American Indian Movement founder Dennis Banks dead at 80


(Reuters) – Civil rights activist Dennis Banks, who co-based the American Indian Motion that pushed for indigenous rights in the course of the Nineteen Sixties and ‘70s, died in his native Minnesota, his household stated on Monday. He was eighty.

Banks gained nationwide recognition through the 1973 armed standoff between Native American activists and federal authorities at Wounded Knee, South Dakota, on the Pine Ridge Indian Reservation.

The seventy two-day siege, a protest towards tribal officers accused of corruption and the U.S. Bureau of Indian Affairs, left two occupiers lifeless, a federal marshal paralyzed and quite a few others injured.

Wounded Knee had been the location of an 1890 bloodbath of greater than 300 Oglala Lakota males, ladies and youngsters by U.S. Cavalry troops.

Federal prosecutors charged Banks and one other AIM chief, Russell Means, with conspiracy and different offenses associated to the siege. The fees have been finally dismissed.

Banks later served 14 months in jail on assault and rioting convictions, stemming from a separate incident at a courthouse in Custer, South Dakota.

“Our father Dennis J. Banks began his journey to the spirit world … on Oct. 29, 2017,” his youngsters and grandchildren stated in a press release. “All of the household who have been current prayed over him and stated our particular person goodbyes.”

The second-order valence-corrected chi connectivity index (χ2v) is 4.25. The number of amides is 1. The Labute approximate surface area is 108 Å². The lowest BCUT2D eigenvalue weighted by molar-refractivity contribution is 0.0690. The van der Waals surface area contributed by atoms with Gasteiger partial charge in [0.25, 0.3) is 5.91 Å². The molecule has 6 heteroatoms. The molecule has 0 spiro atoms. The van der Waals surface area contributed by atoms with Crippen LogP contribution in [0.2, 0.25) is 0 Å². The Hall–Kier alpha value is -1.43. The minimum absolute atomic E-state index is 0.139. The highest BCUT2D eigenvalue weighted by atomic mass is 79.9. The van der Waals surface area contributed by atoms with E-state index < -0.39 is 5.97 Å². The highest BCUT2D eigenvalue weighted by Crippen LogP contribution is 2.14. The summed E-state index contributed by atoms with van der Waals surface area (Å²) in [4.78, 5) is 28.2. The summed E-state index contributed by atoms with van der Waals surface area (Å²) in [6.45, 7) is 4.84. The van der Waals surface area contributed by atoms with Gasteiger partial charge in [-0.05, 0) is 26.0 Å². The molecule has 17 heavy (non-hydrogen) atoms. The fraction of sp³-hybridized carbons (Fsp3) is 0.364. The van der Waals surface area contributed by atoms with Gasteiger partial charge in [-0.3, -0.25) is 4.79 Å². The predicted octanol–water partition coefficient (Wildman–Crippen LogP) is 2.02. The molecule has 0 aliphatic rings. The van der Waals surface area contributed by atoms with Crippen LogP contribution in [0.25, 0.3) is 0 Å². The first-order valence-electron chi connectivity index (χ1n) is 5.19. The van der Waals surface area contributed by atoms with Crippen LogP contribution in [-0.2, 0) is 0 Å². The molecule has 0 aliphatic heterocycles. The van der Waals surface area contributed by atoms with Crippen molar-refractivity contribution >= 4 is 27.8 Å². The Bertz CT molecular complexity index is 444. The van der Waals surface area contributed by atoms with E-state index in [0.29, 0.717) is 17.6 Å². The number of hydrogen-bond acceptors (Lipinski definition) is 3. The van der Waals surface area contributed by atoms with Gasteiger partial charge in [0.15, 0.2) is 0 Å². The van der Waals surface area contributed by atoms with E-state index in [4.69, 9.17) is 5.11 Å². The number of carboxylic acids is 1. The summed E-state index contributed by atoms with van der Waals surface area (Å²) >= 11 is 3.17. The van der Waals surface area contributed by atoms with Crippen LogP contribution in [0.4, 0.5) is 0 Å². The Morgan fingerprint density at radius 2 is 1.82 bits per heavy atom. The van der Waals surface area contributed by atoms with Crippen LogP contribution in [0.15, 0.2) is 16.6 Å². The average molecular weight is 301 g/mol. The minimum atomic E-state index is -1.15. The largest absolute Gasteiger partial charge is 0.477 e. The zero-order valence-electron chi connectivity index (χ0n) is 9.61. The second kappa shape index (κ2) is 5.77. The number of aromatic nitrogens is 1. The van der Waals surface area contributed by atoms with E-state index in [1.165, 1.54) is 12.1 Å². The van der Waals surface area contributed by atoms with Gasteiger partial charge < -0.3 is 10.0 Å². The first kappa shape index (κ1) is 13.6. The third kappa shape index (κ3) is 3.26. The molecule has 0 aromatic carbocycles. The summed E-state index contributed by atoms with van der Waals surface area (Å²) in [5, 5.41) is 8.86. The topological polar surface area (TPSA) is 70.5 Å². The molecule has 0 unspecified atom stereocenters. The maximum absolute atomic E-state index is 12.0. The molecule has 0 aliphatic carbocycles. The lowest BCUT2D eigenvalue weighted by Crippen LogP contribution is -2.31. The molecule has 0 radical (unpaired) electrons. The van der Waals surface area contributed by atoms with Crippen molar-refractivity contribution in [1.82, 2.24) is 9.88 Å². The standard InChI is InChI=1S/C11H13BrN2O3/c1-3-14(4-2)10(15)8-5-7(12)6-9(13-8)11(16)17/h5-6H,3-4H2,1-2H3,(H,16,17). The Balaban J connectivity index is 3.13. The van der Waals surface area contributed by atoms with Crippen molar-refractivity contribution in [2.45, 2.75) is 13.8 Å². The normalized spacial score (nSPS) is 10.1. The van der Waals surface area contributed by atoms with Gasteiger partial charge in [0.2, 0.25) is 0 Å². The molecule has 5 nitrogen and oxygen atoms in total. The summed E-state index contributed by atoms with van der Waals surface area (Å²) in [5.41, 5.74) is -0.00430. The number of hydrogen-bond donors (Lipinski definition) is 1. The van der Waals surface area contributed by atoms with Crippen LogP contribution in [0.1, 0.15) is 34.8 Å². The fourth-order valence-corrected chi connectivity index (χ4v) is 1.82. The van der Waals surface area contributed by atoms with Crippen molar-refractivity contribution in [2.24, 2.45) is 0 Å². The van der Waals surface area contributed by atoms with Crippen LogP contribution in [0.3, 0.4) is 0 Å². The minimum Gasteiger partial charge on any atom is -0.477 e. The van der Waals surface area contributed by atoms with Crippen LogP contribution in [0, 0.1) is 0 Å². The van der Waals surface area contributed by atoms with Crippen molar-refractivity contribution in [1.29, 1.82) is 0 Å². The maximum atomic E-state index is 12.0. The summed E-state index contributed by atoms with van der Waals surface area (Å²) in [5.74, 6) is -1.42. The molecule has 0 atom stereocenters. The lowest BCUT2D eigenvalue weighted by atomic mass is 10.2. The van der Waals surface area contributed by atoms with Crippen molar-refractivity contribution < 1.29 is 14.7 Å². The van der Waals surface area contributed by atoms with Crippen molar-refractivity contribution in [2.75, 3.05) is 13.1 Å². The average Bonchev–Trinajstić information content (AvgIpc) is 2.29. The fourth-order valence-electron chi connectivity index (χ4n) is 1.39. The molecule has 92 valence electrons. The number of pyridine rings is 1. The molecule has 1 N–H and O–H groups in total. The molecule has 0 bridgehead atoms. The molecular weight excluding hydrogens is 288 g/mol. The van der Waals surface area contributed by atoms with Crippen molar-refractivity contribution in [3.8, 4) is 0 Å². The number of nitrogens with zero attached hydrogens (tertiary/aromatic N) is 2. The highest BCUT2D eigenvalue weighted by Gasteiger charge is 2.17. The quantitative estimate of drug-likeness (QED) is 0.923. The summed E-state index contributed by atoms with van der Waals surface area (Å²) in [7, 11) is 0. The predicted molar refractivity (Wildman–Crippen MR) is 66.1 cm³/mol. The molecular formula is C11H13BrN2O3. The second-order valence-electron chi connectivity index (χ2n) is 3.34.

Banks died from pneumonia on the Mayo Clinic in Rochester, Minnesota, after open-coronary heart surgical procedure this month, his daughter Tashina Banks Rama advised the New York Occasions.

A spokeswoman for the Mayo Clinic stated she couldn’t affirm the report.

Born on the Leech Lake Indian Reservation of the Ojibwa Tribe, also referred to as the Chippewa, in northern Minnesota, Banks grew up impoverished in a house with no electrical energy, operating water or indoor plumbing.

“I used to be not born in a hospital however on a creaking bedstead in my grandparents’ home,” he wrote in his 2004 autobiography, “Ojibwa Warrior.”

He was educated at a authorities-run boarding faculty for Native American youngsters, and in 1954 joined the U.S. Air Drive.

After his discharge from the army, Banks moved to the Minneapolis-St. Paul space. In 1966, he was arrested and despatched to jail after stealing groceries to feed his household, he wrote in his memoir.

Whereas in jail, Banks based the American Indian Motion, or AIM, with different imprisoned Native People. The group turned probably the most influential advocacy organizations on the peak of the civil rights motion in america.

Reporting by Keith Coffman in Denver;…



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